There are many distinguished artists in Australia whose contemporary style is unique. They established their credibility, in many cases, in spite of the attitude displayed by the arbiters of taste. I believe that the underlying principle of free expression has become an underpinning fundamental in the development of artistic styles. This affords me the opportunity to present an approach which doesn’t comfortably fit within current conventions.
My pictorial language follows a long tradition but the imagery does not replicate old master’s work nor does it attempt to echo the power of what has been created in the past. The work explores a style which simply stands in opposition to contemporary practices. There is no attempt at achieving a realistic look although many people would consider the imagery to be realistic. Clearly we don’t see lines surrounding the forms in our lives and using a linear approach can be seen as more abstract then natural in appearance.
I normally work plein air, sketching in both pencil, pen and ink; and water based mediums. I very rarely do a full detailed drawing when working outside and attempt to capture just what is necessary to get the essence of the scene. These site sketches are then used to inspire the development of the final imagery in the studio. My interpretations of the landscape represent my emotional response to the overwhelming beauty that is the Australian landscape.
The work represents a contemporary view of nature. I don’t believe it can simply be called realistic or naturalistic in approach as the patterns generated to portray varied elements are not necessarily based on natural textures. And, although the approach demands attention to detail there is no strict adherence to giving the imagery a photographic realism.
Expressing my personal interpretation of the complexity of the landscape, I derive a personal satisfaction in rendering what I feel and the technique I use has simply evolved as a result of many years of exploration and development. I think I have developed a signature style that is different from many of my contemporaries.
There is a predominance of the use of pure line in my work. Whether I am working in paint or in ink, the linear aspects stands out and this creates a certain look or style. This deceptively simplistic approach actually has an underlying foundation and compositional structure that is fairly complex. The character of the work often encompasses a recognition of how time impacts on both nature and humanity. It alludes to the sense of isolation in the individual figure wandering in their own private world.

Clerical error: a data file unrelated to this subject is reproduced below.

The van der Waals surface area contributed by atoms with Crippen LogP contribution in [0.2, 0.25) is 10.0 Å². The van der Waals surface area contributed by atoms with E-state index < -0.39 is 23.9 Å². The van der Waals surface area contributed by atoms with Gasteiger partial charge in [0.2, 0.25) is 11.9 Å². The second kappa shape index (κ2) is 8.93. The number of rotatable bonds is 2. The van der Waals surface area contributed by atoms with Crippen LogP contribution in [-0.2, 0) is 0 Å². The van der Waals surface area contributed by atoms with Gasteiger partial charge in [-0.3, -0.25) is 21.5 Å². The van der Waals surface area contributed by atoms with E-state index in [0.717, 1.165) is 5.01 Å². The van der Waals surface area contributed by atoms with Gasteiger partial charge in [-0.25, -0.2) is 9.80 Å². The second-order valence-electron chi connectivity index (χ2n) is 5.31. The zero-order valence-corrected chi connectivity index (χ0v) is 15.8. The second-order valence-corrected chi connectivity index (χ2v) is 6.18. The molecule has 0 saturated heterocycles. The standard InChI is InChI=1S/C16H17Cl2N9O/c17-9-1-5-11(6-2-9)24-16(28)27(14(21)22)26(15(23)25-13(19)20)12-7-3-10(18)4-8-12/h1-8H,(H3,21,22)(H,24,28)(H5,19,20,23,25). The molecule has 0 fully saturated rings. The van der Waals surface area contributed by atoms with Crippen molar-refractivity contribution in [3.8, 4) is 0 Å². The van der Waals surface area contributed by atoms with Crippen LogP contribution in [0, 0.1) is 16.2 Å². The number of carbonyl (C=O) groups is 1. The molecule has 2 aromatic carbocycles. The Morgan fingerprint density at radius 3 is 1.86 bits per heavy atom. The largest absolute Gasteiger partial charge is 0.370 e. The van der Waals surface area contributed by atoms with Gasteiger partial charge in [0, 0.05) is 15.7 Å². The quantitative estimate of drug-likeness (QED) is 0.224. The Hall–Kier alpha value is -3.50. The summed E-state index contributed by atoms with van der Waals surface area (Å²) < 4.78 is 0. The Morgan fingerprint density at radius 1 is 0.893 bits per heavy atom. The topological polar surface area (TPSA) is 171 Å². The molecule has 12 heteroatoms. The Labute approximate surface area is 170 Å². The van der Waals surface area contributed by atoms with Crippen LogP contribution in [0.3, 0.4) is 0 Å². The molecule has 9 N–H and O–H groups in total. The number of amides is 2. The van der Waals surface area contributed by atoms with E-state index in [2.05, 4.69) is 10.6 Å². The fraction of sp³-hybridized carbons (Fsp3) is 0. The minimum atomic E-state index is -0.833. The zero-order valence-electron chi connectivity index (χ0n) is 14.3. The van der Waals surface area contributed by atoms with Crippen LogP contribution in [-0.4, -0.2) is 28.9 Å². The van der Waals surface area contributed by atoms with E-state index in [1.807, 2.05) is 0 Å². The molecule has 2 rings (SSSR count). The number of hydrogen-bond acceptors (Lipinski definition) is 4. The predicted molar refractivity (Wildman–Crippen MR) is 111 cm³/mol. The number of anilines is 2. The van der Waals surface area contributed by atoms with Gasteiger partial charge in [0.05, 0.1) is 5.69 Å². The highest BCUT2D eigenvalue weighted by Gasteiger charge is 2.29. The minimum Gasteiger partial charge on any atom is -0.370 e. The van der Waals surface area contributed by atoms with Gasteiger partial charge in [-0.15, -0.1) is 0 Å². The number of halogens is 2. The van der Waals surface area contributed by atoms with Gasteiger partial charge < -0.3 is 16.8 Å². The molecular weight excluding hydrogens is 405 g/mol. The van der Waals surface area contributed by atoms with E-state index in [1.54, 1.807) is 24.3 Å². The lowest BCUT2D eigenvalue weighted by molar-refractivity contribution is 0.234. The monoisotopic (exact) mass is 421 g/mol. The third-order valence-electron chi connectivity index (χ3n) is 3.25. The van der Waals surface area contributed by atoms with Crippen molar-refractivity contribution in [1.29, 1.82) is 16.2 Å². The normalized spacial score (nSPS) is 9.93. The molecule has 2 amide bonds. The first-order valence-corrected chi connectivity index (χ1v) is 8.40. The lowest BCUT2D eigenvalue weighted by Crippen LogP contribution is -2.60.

The most recent work is devoted to this sense of isolation and the relationship between the individual and their place within the natural setting. Whether as a refuge from the intensity of modern life or as simply a metaphor for the complexity of all that surrounds us, the bush seems to encompass an amazing diversity. My interpretation of nature and use of the isolated figure in the landscape has become a theme that many of my pieces have followed.
The look of the Australian landscape is unique and although my goal was never to attempt to represent a national identity, this approach in response to the power of the ‘bush’ does seem to have an Australian flavour. It is not the grandeur of Mount Kosciuszko or Uluru but the underlying beauty of a simple old gum tree lying on its side after centuries of fighting the elements that inspire the work. I really don’t know but perhaps the attempt to capture a feeling or moment in time that conveys how special even the loneliest track can be, might in fact be a way of really representing a national identity.